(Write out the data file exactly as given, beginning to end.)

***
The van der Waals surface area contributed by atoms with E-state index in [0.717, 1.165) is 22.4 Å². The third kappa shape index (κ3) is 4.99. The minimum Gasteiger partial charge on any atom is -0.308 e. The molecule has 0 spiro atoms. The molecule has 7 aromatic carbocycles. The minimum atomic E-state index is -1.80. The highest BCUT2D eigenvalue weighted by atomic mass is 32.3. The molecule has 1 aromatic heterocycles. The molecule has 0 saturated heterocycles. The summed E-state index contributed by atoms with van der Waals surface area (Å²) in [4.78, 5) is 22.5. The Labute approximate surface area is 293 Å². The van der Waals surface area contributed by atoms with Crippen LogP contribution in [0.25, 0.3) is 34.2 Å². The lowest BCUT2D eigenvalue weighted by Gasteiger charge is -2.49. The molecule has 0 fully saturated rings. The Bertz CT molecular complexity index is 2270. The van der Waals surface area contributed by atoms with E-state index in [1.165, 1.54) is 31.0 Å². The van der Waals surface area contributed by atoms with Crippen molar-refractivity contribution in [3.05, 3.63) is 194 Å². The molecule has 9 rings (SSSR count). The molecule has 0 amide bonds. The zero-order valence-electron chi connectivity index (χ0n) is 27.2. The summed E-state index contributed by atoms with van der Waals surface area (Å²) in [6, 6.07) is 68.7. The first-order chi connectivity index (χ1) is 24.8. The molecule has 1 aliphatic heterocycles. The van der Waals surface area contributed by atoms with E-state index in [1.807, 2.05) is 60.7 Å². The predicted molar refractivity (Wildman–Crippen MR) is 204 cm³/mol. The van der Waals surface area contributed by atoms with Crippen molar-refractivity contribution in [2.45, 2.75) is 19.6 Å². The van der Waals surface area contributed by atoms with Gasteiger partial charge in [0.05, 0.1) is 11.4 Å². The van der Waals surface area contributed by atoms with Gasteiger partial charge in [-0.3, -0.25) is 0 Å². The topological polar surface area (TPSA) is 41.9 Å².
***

The van der Waals surface area contributed by atoms with E-state index in [0.717, 1.165) is 22.4 Å². The third kappa shape index (κ3) is 4.99. The minimum Gasteiger partial charge on any atom is -0.308 e. The molecule has 0 spiro atoms. The molecule has 7 aromatic carbocycles. The minimum atomic E-state index is -1.80. The highest BCUT2D eigenvalue weighted by atomic mass is 32.3. The molecule has 1 aromatic heterocycles. The molecule has 0 saturated heterocycles. The summed E-state index contributed by atoms with van der Waals surface area (Å²) in [4.78, 5) is 22.5. The Labute approximate surface area is 293 Å². The van der Waals surface area contributed by atoms with Crippen LogP contribution in [0.25, 0.3) is 34.2 Å². The lowest BCUT2D eigenvalue weighted by Gasteiger charge is -2.49. The molecule has 0 fully saturated rings. The Bertz CT molecular complexity index is 2270. The van der Waals surface area contributed by atoms with E-state index in [1.165, 1.54) is 31.0 Å². The van der Waals surface area contributed by atoms with Crippen molar-refractivity contribution in [3.05, 3.63) is 194 Å². The molecule has 9 rings (SSSR count). The molecule has 0 amide bonds. The zero-order valence-electron chi connectivity index (χ0n) is 27.2. The summed E-state index contributed by atoms with van der Waals surface area (Å²) in [6, 6.07) is 68.7. The first-order chi connectivity index (χ1) is 24.8. The molecule has 1 aliphatic heterocycles. The van der Waals surface area contributed by atoms with E-state index in [1.807, 2.05) is 60.7 Å². The predicted molar refractivity (Wildman–Crippen MR) is 204 cm³/mol. The van der Waals surface area contributed by atoms with Crippen molar-refractivity contribution in [2.45, 2.75) is 19.6 Å². The van der Waals surface area contributed by atoms with Gasteiger partial charge in [0.05, 0.1) is 11.4 Å². The van der Waals surface area contributed by atoms with Gasteiger partial charge in [-0.3, -0.25) is 0 Å². The topological polar surface area (TPSA) is 41.9 Å².